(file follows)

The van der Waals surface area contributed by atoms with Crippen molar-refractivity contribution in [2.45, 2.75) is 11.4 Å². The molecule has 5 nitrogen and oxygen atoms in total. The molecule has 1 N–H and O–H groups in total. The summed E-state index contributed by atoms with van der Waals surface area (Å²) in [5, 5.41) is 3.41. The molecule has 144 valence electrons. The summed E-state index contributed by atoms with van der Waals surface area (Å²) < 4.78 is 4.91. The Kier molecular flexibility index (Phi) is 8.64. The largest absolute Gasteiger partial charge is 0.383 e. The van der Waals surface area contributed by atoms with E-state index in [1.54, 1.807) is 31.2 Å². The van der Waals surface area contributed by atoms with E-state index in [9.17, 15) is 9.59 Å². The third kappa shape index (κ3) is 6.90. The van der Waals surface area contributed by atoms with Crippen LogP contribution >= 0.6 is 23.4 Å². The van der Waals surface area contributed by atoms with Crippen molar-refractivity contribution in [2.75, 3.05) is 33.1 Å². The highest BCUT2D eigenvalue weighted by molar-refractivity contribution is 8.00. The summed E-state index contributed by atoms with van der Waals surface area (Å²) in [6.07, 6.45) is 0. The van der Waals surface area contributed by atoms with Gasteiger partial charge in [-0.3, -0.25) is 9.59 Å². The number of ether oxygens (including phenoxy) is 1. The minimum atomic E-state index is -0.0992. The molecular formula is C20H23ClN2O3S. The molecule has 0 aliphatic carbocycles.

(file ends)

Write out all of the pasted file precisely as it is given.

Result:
The van der Waals surface area contributed by atoms with Crippen molar-refractivity contribution in [2.45, 2.75) is 11.4 Å². The molecule has 5 nitrogen and oxygen atoms in total. The molecule has 1 N–H and O–H groups in total. The summed E-state index contributed by atoms with van der Waals surface area (Å²) in [5, 5.41) is 3.41. The molecule has 144 valence electrons. The summed E-state index contributed by atoms with van der Waals surface area (Å²) < 4.78 is 4.91. The Kier molecular flexibility index (Phi) is 8.64. The largest absolute Gasteiger partial charge is 0.383 e. The van der Waals surface area contributed by atoms with E-state index in [1.54, 1.807) is 31.2 Å². The van der Waals surface area contributed by atoms with E-state index in [9.17, 15) is 9.59 Å². The third kappa shape index (κ3) is 6.90. The van der Waals surface area contributed by atoms with Crippen LogP contribution >= 0.6 is 23.4 Å². The van der Waals surface area contributed by atoms with Crippen molar-refractivity contribution in [2.75, 3.05) is 33.1 Å². The highest BCUT2D eigenvalue weighted by molar-refractivity contribution is 8.00. The summed E-state index contributed by atoms with van der Waals surface area (Å²) in [6.07, 6.45) is 0. The van der Waals surface area contributed by atoms with Gasteiger partial charge in [-0.3, -0.25) is 9.59 Å². The number of ether oxygens (including phenoxy) is 1. The minimum atomic E-state index is -0.0992. The molecular formula is C20H23ClN2O3S. The molecule has 0 aliphatic carbocycles.